lyrics to the tune of “Fairy Grotto”
(translated by William P. Coleman)
She has ice flesh, jade bones:
pure of themselves, cool, with no perspiration.
When wind comes, her water palace fills with hidden fragrance
and the embroidered curtains flutter.
One bit of bright moon peeks at her —
at her who’s not yet sleeping,
leaning on her elbow, hairpin sideways and hair ruffled.
She arises, I take her white hand;
and we pass the courtyard doors without a sound.
At times a shooting star crosses the Milky Way.
Tentative, I ask, “How late has the night gotten?
Night is already at the third watch.
The moonlight pales;
The jade stars near the Dipper roll low.
I can count out hours until the west wind returns,
not to mention the years flowing by —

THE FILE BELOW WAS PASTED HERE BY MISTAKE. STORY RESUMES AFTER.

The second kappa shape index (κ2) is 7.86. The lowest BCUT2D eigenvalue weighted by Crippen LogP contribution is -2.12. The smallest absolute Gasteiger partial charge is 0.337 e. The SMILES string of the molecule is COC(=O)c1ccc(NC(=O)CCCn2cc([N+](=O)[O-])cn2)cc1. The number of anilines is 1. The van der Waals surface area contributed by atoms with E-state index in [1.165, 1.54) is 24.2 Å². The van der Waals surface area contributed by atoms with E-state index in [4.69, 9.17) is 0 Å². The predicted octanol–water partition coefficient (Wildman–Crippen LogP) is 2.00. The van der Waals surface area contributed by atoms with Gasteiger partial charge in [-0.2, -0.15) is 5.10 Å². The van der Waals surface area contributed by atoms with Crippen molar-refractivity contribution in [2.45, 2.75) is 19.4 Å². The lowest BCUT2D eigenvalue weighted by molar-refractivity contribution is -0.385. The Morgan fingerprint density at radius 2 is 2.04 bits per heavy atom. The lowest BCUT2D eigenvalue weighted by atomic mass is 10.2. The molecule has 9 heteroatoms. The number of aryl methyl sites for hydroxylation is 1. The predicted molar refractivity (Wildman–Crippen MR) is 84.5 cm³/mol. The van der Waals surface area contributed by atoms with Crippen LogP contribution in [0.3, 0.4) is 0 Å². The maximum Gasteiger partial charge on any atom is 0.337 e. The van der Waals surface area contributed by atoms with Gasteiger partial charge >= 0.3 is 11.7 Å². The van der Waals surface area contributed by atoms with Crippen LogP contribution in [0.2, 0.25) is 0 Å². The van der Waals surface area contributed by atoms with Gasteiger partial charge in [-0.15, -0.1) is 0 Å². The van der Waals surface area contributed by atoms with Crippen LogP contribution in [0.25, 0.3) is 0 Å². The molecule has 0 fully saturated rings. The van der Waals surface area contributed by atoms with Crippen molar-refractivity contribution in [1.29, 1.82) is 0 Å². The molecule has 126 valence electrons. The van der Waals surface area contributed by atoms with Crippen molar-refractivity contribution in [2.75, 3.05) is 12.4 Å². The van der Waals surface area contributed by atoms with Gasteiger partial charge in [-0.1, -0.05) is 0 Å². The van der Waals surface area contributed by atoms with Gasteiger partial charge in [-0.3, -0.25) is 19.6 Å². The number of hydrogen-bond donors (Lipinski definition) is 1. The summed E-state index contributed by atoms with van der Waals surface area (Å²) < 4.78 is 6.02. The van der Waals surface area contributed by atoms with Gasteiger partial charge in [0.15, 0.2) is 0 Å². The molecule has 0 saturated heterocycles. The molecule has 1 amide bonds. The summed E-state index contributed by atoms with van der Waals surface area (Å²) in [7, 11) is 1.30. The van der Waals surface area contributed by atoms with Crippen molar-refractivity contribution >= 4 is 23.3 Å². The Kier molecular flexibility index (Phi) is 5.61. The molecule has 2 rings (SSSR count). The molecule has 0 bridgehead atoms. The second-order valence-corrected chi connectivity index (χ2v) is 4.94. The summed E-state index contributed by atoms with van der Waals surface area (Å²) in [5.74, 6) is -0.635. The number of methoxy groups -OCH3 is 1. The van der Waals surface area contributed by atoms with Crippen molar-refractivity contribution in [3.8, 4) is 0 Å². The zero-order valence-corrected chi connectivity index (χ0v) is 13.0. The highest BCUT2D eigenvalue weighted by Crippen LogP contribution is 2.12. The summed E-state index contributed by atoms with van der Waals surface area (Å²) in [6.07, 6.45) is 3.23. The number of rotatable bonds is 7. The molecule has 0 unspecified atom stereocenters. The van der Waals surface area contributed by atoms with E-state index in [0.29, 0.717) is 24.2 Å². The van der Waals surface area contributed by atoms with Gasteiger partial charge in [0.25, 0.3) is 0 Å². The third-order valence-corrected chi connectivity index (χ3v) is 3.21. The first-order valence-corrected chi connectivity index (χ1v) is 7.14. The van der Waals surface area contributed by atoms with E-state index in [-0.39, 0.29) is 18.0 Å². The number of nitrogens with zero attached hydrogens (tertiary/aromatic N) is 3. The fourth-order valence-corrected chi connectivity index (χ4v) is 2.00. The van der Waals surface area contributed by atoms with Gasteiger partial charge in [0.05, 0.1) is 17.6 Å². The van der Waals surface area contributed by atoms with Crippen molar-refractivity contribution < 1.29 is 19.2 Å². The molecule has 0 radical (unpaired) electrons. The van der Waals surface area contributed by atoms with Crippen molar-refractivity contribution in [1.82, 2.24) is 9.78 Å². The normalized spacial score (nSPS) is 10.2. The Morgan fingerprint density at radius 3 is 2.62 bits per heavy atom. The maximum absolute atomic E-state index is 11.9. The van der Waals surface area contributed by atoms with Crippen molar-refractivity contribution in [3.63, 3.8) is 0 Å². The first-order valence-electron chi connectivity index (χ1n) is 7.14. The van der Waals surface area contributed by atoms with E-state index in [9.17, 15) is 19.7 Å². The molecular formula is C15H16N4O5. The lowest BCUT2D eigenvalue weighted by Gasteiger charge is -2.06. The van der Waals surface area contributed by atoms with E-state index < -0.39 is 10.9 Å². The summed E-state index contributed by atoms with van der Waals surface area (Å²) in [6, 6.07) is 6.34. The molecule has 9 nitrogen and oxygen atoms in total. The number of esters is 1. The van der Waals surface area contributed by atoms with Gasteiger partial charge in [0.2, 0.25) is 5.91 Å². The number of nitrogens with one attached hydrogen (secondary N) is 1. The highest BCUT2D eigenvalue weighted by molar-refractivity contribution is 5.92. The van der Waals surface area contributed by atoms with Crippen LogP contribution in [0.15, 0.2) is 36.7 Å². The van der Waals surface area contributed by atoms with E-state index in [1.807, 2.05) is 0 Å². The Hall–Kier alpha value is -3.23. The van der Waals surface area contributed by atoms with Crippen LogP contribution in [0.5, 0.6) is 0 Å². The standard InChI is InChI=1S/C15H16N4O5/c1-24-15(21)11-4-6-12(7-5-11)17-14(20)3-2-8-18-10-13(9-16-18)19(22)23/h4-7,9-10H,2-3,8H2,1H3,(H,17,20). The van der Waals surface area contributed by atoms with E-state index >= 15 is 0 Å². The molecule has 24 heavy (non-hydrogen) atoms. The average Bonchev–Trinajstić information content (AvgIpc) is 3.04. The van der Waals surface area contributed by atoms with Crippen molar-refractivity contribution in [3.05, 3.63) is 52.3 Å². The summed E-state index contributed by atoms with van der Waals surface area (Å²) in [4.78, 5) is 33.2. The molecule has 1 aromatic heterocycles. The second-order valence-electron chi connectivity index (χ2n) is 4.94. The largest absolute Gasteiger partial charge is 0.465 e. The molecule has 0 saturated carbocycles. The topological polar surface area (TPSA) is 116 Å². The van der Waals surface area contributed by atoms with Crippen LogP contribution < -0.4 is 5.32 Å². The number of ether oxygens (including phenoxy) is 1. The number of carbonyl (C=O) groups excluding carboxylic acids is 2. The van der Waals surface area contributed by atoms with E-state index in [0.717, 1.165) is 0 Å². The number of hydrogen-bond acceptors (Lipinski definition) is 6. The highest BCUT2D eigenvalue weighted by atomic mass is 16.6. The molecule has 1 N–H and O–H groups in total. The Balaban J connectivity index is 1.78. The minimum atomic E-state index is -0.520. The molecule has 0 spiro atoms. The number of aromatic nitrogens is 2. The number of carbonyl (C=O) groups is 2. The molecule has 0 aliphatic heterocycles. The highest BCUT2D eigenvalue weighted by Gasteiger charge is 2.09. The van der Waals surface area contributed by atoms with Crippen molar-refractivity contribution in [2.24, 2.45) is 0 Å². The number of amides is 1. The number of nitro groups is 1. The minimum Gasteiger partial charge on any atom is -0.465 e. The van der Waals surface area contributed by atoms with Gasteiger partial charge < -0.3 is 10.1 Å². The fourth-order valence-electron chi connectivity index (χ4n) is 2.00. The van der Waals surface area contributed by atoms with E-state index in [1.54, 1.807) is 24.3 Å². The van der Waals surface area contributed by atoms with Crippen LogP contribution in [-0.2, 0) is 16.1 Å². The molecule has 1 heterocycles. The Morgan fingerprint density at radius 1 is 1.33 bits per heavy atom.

inside the darkness, stealing, exchanging .
I found the Chinese text and an English translation of this poem — along a with word-by-word literal translation I used to create this one — on pp. 124-8 of Greg Whincup’s book The Heart of Chinese Poetry, Anchor Books, 1987; ISBN 0-385-23967-X.
Whincup explains that “the word FAIRY refers to those who have refined themselves by diet, exercise, and meditation to the point that they are almost immortal. Such ‘immortals’ live hidden in the mountains, sometimes in caves, and can ride the clouds and command cranes and dragons to carry them.”
The grammar of Chinese allows poets to leave interpretive choices open, and it’s an unattainable ideal of translating to bring out possibilities without closing others. I try to use my sense of English to at least intrigue you. If I’ve succeeded, it’s best — even if you don’t know Chinese, which I don’t either — to follow up at the source I cite above and see the original word-by-word translation from which I worked. It’ll be richer than what I’ve given you. To understand the poem best, try to construct your own translation.